June 22, 2017
Why I Grew Up a Tomboy

Being a tomboy means having the advantages that boys enjoy.

by Sarah Gracia Keinamada
Issues
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Back in middle school, most of my friends knew me as a tomboy. I wore boys’ clothes, joined karate club, assembled my brother’s robot Lego, and installed the water gallon onto the dispenser by myself. My blatant, dominant, critical, and rebellious personality made the label stick even more.
 
I had not always been a tomboy. I used to love girly things like your average-six-year-old girl: the pink color, pretty dress, Barbie doll, Disney princesses, long hair. I didn’t feel that I was trapped in a wrong body; I was comfortable with my gender identity.
 
As time went by, I realized that being a boy have so many more advantages. You don’t need to do chores, you can play as long as you want and you can sit ngangkang (astride). I wanted that advantages, so slowly I transformed myself into a tomboy.
 
I also realized that people thought I couldn’t do the things that I wanted to do just because I am a girl. I started to hate the “girly” attributes for those reasons. I refused to wear girly clothes, begged my parents to cut my hair short and played with boys’ toys. When someone said that I was pretty, I would take offence. I was really happy when my male friends admitted that they treated me as a boy, because they listened to my opinion and never teased me. Some of my girlfriends tried to make me more feminine, but I resisted them. I wanted to be a real boy.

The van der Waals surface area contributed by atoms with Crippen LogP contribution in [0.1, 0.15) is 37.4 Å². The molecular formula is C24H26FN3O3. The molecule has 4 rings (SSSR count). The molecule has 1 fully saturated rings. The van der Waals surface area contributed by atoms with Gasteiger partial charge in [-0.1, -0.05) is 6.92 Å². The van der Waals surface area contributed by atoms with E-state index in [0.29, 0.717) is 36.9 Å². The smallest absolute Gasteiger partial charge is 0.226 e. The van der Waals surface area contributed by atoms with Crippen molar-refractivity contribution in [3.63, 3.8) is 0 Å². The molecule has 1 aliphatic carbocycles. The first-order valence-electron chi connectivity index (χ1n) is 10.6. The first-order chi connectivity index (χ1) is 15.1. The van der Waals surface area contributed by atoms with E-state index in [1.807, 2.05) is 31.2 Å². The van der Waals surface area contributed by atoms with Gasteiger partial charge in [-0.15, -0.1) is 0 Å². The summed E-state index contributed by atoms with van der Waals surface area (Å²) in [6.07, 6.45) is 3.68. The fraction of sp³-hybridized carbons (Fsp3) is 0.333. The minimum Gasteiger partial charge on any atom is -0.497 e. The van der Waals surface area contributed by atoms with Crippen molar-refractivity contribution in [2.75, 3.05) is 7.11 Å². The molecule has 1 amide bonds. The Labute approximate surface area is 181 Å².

When I was in middle school, I really wanted to continue my studies at a high school that used to be an all-boy school. Although they had accepted girls since the 1990s, 70 percent of the student body was still made up with boys. But my dad wanted me to go to an all-girl school, hoping his only daughter would became more feminine. I finally agreed to attend the all-girl school, after my dad allowed me to cut my butt-length hair.
 


For the next three years I tortured myself in this school, which did not make me more feminine. But I learned something important from my high school years: being a girl doesn’t make you less capable than boys.
 
After high school, I got my bachelor degree at one of the best colleges, where I had a lot of opportunity to learn about so much things, including feminism and the fight for gender equality. I realized that I don’t want to be a boy; I just want be treated equally as the boys. I don’t want my mom to make me do the chores just because I am a girl, but because I have to take responsibility at my parents’ house. I don’t want an elderly man to give this healthy youngster a seat at the public transport just because I am a girl (true story). Judge me not by my appearance, but by my ability just like my male friends.
 
I have started to wear some girly clothes now, because I already know what I want, though I still prefer black to pink.
 
Sarah Gracia Keinamada is a psychology fresh graduate who still tries to figure out the purpose of living a life. She is not good at using words, but, still, she tries.